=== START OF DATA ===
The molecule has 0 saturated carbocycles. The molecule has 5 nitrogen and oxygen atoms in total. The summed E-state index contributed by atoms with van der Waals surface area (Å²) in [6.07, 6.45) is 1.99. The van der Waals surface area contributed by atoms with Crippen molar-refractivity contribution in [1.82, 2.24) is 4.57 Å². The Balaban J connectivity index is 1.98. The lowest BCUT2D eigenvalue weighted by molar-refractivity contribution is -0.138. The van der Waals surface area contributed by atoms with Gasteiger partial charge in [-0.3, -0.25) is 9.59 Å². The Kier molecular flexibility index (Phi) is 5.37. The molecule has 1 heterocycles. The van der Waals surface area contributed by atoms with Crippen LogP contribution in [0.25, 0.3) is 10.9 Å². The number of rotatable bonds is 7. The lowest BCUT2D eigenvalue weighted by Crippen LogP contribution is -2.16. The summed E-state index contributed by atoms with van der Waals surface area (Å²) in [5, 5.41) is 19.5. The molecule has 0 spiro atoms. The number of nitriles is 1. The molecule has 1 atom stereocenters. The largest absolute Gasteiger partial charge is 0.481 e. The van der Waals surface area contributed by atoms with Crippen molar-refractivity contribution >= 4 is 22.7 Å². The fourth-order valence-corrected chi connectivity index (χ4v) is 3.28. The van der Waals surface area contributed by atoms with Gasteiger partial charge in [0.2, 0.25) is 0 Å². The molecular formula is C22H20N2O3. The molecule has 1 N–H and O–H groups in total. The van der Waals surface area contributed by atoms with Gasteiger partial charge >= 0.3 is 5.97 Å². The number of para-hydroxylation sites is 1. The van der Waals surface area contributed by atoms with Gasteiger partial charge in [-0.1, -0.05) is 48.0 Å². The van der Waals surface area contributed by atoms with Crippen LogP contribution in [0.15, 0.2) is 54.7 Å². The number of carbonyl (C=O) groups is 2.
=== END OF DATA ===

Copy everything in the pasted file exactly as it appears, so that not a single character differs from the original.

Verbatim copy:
The molecule has 0 saturated carbocycles. The molecule has 5 nitrogen and oxygen atoms in total. The summed E-state index contributed by atoms with van der Waals surface area (Å²) in [6.07, 6.45) is 1.99. The van der Waals surface area contributed by atoms with Crippen molar-refractivity contribution in [1.82, 2.24) is 4.57 Å². The Balaban J connectivity index is 1.98. The lowest BCUT2D eigenvalue weighted by molar-refractivity contribution is -0.138. The van der Waals surface area contributed by atoms with Gasteiger partial charge in [-0.3, -0.25) is 9.59 Å². The Kier molecular flexibility index (Phi) is 5.37. The molecule has 1 heterocycles. The van der Waals surface area contributed by atoms with Crippen LogP contribution in [0.25, 0.3) is 10.9 Å². The number of rotatable bonds is 7. The lowest BCUT2D eigenvalue weighted by Crippen LogP contribution is -2.16. The summed E-state index contributed by atoms with van der Waals surface area (Å²) in [5, 5.41) is 19.5. The molecule has 0 spiro atoms. The number of nitriles is 1. The molecule has 1 atom stereocenters. The largest absolute Gasteiger partial charge is 0.481 e. The van der Waals surface area contributed by atoms with Crippen molar-refractivity contribution >= 4 is 22.7 Å². The fourth-order valence-corrected chi connectivity index (χ4v) is 3.28. The van der Waals surface area contributed by atoms with Gasteiger partial charge in [0.2, 0.25) is 0 Å². The molecular formula is C22H20N2O3. The molecule has 1 N–H and O–H groups in total. The van der Waals surface area contributed by atoms with Gasteiger partial charge >= 0.3 is 5.97 Å². The number of para-hydroxylation sites is 1. The van der Waals surface area contributed by atoms with Gasteiger partial charge in [-0.1, -0.05) is 48.0 Å². The van der Waals surface area contributed by atoms with Crippen LogP contribution in [0.15, 0.2) is 54.7 Å². The number of carbonyl (C=O) groups is 2.